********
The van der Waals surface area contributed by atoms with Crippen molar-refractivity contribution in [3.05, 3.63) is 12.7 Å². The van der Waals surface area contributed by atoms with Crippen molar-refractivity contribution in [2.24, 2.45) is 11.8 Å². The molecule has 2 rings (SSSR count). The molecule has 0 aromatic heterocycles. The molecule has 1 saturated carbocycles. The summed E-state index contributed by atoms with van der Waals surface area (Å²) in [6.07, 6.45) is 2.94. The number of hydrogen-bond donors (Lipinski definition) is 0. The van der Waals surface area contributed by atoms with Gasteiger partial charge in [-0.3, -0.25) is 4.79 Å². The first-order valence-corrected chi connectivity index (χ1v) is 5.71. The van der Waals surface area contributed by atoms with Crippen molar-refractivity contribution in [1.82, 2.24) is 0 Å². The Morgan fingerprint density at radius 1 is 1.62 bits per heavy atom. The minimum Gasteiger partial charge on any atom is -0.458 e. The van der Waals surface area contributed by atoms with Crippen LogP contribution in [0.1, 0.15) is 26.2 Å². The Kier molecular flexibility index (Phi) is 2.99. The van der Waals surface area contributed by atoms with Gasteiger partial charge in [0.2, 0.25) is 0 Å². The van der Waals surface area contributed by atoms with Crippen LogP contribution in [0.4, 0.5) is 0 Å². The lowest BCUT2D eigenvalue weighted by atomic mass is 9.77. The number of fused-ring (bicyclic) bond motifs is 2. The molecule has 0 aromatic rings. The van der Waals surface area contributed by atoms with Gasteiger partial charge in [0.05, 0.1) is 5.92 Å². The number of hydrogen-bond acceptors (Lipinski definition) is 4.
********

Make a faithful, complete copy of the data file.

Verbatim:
The van der Waals surface area contributed by atoms with Crippen molar-refractivity contribution in [3.05, 3.63) is 12.7 Å². The van der Waals surface area contributed by atoms with Crippen molar-refractivity contribution in [2.24, 2.45) is 11.8 Å². The molecule has 2 rings (SSSR count). The molecule has 0 aromatic heterocycles. The molecule has 1 saturated carbocycles. The summed E-state index contributed by atoms with van der Waals surface area (Å²) in [6.07, 6.45) is 2.94. The number of hydrogen-bond donors (Lipinski definition) is 0. The van der Waals surface area contributed by atoms with Gasteiger partial charge in [-0.3, -0.25) is 4.79 Å². The first-order valence-corrected chi connectivity index (χ1v) is 5.71. The van der Waals surface area contributed by atoms with Crippen molar-refractivity contribution in [1.82, 2.24) is 0 Å². The Morgan fingerprint density at radius 1 is 1.62 bits per heavy atom. The minimum Gasteiger partial charge on any atom is -0.458 e. The van der Waals surface area contributed by atoms with Crippen LogP contribution in [0.1, 0.15) is 26.2 Å². The Kier molecular flexibility index (Phi) is 2.99. The van der Waals surface area contributed by atoms with Gasteiger partial charge in [0.2, 0.25) is 0 Å². The van der Waals surface area contributed by atoms with Crippen LogP contribution in [0.4, 0.5) is 0 Å². The lowest BCUT2D eigenvalue weighted by atomic mass is 9.77. The number of fused-ring (bicyclic) bond motifs is 2. The molecule has 0 aromatic rings. The van der Waals surface area contributed by atoms with Gasteiger partial charge in [0.05, 0.1) is 5.92 Å². The number of hydrogen-bond acceptors (Lipinski definition) is 4.